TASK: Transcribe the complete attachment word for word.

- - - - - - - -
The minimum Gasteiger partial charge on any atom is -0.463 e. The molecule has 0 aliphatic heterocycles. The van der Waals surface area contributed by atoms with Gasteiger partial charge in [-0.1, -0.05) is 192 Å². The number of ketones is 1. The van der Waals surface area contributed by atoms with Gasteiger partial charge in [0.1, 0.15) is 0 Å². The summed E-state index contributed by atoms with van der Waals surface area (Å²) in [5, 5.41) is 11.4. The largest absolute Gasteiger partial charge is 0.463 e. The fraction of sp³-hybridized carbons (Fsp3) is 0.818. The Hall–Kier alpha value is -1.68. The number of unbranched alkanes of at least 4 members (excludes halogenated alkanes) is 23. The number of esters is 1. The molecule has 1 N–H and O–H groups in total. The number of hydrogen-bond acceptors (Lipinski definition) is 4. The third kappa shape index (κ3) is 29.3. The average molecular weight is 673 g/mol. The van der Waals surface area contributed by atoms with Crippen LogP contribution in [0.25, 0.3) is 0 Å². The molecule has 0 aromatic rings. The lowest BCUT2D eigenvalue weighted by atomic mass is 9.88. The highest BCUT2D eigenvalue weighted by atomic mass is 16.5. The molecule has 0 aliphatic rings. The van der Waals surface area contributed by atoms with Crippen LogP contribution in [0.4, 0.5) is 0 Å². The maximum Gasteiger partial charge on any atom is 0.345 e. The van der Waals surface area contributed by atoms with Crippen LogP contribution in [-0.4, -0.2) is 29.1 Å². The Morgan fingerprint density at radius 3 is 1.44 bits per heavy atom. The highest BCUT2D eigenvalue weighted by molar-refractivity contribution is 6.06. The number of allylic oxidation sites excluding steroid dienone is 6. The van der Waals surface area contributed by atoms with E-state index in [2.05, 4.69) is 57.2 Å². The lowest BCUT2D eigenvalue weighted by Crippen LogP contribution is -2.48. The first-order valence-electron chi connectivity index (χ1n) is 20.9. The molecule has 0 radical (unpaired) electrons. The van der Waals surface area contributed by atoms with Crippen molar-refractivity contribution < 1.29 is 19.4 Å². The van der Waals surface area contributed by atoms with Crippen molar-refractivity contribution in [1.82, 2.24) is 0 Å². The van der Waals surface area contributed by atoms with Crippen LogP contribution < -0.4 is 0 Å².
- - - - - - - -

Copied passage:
The minimum Gasteiger partial charge on any atom is -0.463 e. The molecule has 0 aliphatic heterocycles. The van der Waals surface area contributed by atoms with Gasteiger partial charge in [-0.1, -0.05) is 192 Å². The number of ketones is 1. The van der Waals surface area contributed by atoms with Gasteiger partial charge in [0.1, 0.15) is 0 Å². The summed E-state index contributed by atoms with van der Waals surface area (Å²) in [5, 5.41) is 11.4. The largest absolute Gasteiger partial charge is 0.463 e. The fraction of sp³-hybridized carbons (Fsp3) is 0.818. The Hall–Kier alpha value is -1.68. The number of unbranched alkanes of at least 4 members (excludes halogenated alkanes) is 23. The number of esters is 1. The molecule has 1 N–H and O–H groups in total. The number of hydrogen-bond acceptors (Lipinski definition) is 4. The third kappa shape index (κ3) is 29.3. The average molecular weight is 673 g/mol. The van der Waals surface area contributed by atoms with Crippen LogP contribution in [0.25, 0.3) is 0 Å². The molecule has 0 aromatic rings. The lowest BCUT2D eigenvalue weighted by atomic mass is 9.88. The highest BCUT2D eigenvalue weighted by atomic mass is 16.5. The molecule has 0 aliphatic rings. The van der Waals surface area contributed by atoms with Crippen LogP contribution in [0.4, 0.5) is 0 Å². The maximum Gasteiger partial charge on any atom is 0.345 e. The van der Waals surface area contributed by atoms with Crippen LogP contribution in [-0.4, -0.2) is 29.1 Å². The Morgan fingerprint density at radius 3 is 1.44 bits per heavy atom. The highest BCUT2D eigenvalue weighted by molar-refractivity contribution is 6.06. The number of allylic oxidation sites excluding steroid dienone is 6. The van der Waals surface area contributed by atoms with E-state index in [2.05, 4.69) is 57.2 Å². The lowest BCUT2D eigenvalue weighted by Crippen LogP contribution is -2.48. The first-order valence-electron chi connectivity index (χ1n) is 20.9. The molecule has 0 radical (unpaired) electrons. The van der Waals surface area contributed by atoms with Crippen molar-refractivity contribution < 1.29 is 19.4 Å². The van der Waals surface area contributed by atoms with Crippen molar-refractivity contribution in [1.82, 2.24) is 0 Å². The van der Waals surface area contributed by atoms with Crippen LogP contribution < -0.4 is 0 Å².